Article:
2016 Event Recap: Thanks for Your Support!
Our 2016 charity dinner was held to benefit Dawson Waite, Hayden Rettew, and Heather Carlock. We were able to give over $5,000 to each family thanks to a great turnout and some wonderful sponsors! Read their stories below.
Dawson is a sweet little boy who has x-linked myotubular myopathy. This condition causes the muscles to be weak, making it difficult for Dawson to sit up on his own. It also impairs his ability to eat so he requires a feeding tube. The condition can also make breathing on his own difficult.
Last year, Dawson spend over 185 days in the hospital. He developed pneumothorax, which led to a hemothorax. A chest tube was needed. Dawson spent 10+ hours in the OR and received multiple bags of blood. In the end, the lower part of his lung had to be removed. Multiple trach and respiratory infections that required IV antibiotics followed. Dawson then had his trach re-dilated and underwent multiple liver biopsies. Five cm of his bowel was removed… Through it all, Dawson proved to be a fighter.
Despite the challenges, 2015 had a moment of excitement; Dawson celebrated his first birthday! Many people with x-linked myotubular myopathy only survive into early childhood, but some have lived into adulthood. With Dawson’s spirit, his family’s strength, and prayers from so many people, Dawson continues to fight the condition. For more information, please visit Facebook.com/dawsonasherwaite
UPDATE: Dawson Asher Waite, 2, gained his angel wings at Penn State Hershey Children’s Hospital on Thursday, April 6, 2017. His final days were surrounded by family and friends that Dawson had touched in many ways throughout his short, yet very memorable life.
Dawson's family would like to thank everyone who attended last year's event for their continued prayers and support during this difficult time. Dawson spent many days in the hospital and hospice care this spring so the money raised at last year's event has helped in many ways. Through the compassionate decision to donate organ and tissue to others in need, Dawson was able to save a life with his heart valves. To read Dawson's entire obituary, click here.
Hayden is a little boy with Dravet Syndrome. Born on March 10, 2015, Hayden’s family was thankful for a healthy little boy! It wasn’t until Hayden’s two-month wellness check that he experienced his first seizure. Doctors assumed it was a febrile seizure and that it wouldn’t happen again.
Six weeks later, Hayden had another seizure. This time 911 was called and the seizure lasted almost an hour. It was stopped at the hospital with Ativan. Tests came back normal and Hayden was transferred to Hershey Children’s Hospital for observation. Additional tests came back normal and doctors discussed the possibility of epilepsy.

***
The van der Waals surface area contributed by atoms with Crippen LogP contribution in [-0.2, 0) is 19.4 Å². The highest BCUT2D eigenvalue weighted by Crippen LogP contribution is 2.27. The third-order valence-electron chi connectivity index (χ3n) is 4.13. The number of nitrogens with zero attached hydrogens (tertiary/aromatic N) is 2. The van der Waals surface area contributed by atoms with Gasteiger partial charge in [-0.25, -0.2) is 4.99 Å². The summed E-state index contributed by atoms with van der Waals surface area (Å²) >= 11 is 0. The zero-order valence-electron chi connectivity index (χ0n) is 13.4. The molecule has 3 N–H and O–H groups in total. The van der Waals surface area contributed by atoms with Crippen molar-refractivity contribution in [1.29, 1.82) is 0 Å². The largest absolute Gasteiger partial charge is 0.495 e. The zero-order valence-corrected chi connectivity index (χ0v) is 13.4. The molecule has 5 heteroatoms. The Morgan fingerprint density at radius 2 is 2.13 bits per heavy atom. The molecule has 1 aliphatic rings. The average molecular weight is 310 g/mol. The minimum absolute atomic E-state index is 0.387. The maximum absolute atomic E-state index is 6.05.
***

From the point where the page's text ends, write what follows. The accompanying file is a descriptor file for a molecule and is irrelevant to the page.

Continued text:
Two weeks after beginning seizure medication, Hayden’s mother noticed that Hayden was regularly jerking in his sleep and then the jerking began happening more frequently. Turning to Children’s Hospital of Philadelphia for answers, Hayden’s family spent months waiting while Hayden underwent additional tests.
Working with a great neurologist, Dr. Smith, it was determined that Hayden suffers from Dravet Syndrome – not the answer Hayden’s parents were hoping for, but finally a diagnosis!
Hayden currently takes Tomomax three times a day and has been doing really well with his medication.
The good news is that with a wonderful doctor and so many people praying for answers, Hayden has an awesome support team as he continues his journey with Dravet Syndrome. For more information, visitDravetFoundation.org OR Facebook.com/Hope-for-Hayden
Heather Carlock received a second chance at life in 2013 when she underwent surgery to have her large intestine removed. After surgery she experienced multiple small-bowel obstructions. The following year she suffered a volvulus, a condition in which the small intestine becomes twisted, which requires surgery.
Doctors were not optimistic, but thanks to God and the support of her family, she made it through the surgery. Post-surgery, less than a foot of her small intestine – an organ that is typically about 20 feet long- remained. A small bowel transplant was essential to her survival. On March 24, 2016, Heather finally received her transplant!
Before her health began to decline, Heather loved outdoor activities like hiking and fishing, but her time outdoors became extremely limited as she awaited the transplant.
Following a full recovery, Heather looks forward to getting her life back and she’d love to experience what most people consider “normal” – spending time with her husband, Colin, and loved ones outside of a hospital setting. And more than anything she dreams of starting a family of her own one day, but now she needs your help!
When Heather received her transplant she had to temporarily relocate 400 miles away from her home in order to be near the hospital. Her recovery and medical expenses have added up, not to mention travel, food, lodging and other expenses incurred throughout the process.
Taking care of her medical needs has become Heather’s full-time job and she has had to stop working which only adds to the financial strain.
With the support of family, friends and the wonderful Lancaster community, Heather is hopeful she can get her life back on track and start a family of her own one day! For more information, visit HeathersHopeforHealth.blogspot.com
UPDATE: Heather Carlock ended her battle with intestinal disease and cancer on August 18th, 2017. Her family continues to honor her legacy in their actions and words.
"As beautiful as a rose to see,
Was her life she lived so gracefully.
She made things precious by her touch,
Her selfless love lives on in each of us.
The petals of her life fell one by one,
Each a gift of her heart
till there were none.
Yet her radiance blooms once again
In fields of glory with no end."